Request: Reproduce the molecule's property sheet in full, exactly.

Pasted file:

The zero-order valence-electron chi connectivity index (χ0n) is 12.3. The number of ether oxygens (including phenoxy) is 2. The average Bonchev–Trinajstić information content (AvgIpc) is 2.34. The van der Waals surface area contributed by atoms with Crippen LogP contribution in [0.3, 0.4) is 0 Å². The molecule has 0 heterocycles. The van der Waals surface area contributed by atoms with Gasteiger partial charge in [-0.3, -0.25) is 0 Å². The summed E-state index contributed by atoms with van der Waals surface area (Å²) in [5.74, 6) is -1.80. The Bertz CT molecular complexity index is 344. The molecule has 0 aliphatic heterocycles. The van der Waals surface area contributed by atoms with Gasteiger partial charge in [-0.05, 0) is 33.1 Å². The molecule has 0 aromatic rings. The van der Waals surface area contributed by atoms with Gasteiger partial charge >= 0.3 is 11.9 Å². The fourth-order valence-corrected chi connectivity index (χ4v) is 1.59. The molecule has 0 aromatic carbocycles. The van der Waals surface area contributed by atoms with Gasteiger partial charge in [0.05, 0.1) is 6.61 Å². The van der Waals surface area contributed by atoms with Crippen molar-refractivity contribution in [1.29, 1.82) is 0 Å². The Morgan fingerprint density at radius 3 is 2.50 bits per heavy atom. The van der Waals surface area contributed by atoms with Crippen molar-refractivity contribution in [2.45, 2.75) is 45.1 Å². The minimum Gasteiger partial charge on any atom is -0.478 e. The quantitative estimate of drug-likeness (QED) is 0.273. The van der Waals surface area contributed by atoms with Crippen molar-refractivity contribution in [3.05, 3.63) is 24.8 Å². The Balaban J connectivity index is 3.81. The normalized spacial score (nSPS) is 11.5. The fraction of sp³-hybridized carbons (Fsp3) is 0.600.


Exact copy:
The zero-order valence-electron chi connectivity index (χ0n) is 12.3. The number of ether oxygens (including phenoxy) is 2. The average Bonchev–Trinajstić information content (AvgIpc) is 2.34. The van der Waals surface area contributed by atoms with Crippen LogP contribution in [0.3, 0.4) is 0 Å². The molecule has 0 heterocycles. The van der Waals surface area contributed by atoms with Gasteiger partial charge in [-0.3, -0.25) is 0 Å². The summed E-state index contributed by atoms with van der Waals surface area (Å²) in [5.74, 6) is -1.80. The Bertz CT molecular complexity index is 344. The molecule has 0 aliphatic heterocycles. The van der Waals surface area contributed by atoms with Gasteiger partial charge in [-0.05, 0) is 33.1 Å². The molecule has 0 aromatic rings. The van der Waals surface area contributed by atoms with Gasteiger partial charge >= 0.3 is 11.9 Å². The fourth-order valence-corrected chi connectivity index (χ4v) is 1.59. The molecule has 0 aromatic carbocycles. The van der Waals surface area contributed by atoms with Gasteiger partial charge in [0.05, 0.1) is 6.61 Å². The van der Waals surface area contributed by atoms with Crippen molar-refractivity contribution in [1.29, 1.82) is 0 Å². The Morgan fingerprint density at radius 3 is 2.50 bits per heavy atom. The van der Waals surface area contributed by atoms with Crippen molar-refractivity contribution in [2.45, 2.75) is 45.1 Å². The minimum Gasteiger partial charge on any atom is -0.478 e. The quantitative estimate of drug-likeness (QED) is 0.273. The van der Waals surface area contributed by atoms with Crippen molar-refractivity contribution in [3.05, 3.63) is 24.8 Å². The Balaban J connectivity index is 3.81. The normalized spacial score (nSPS) is 11.5. The fraction of sp³-hybridized carbons (Fsp3) is 0.600.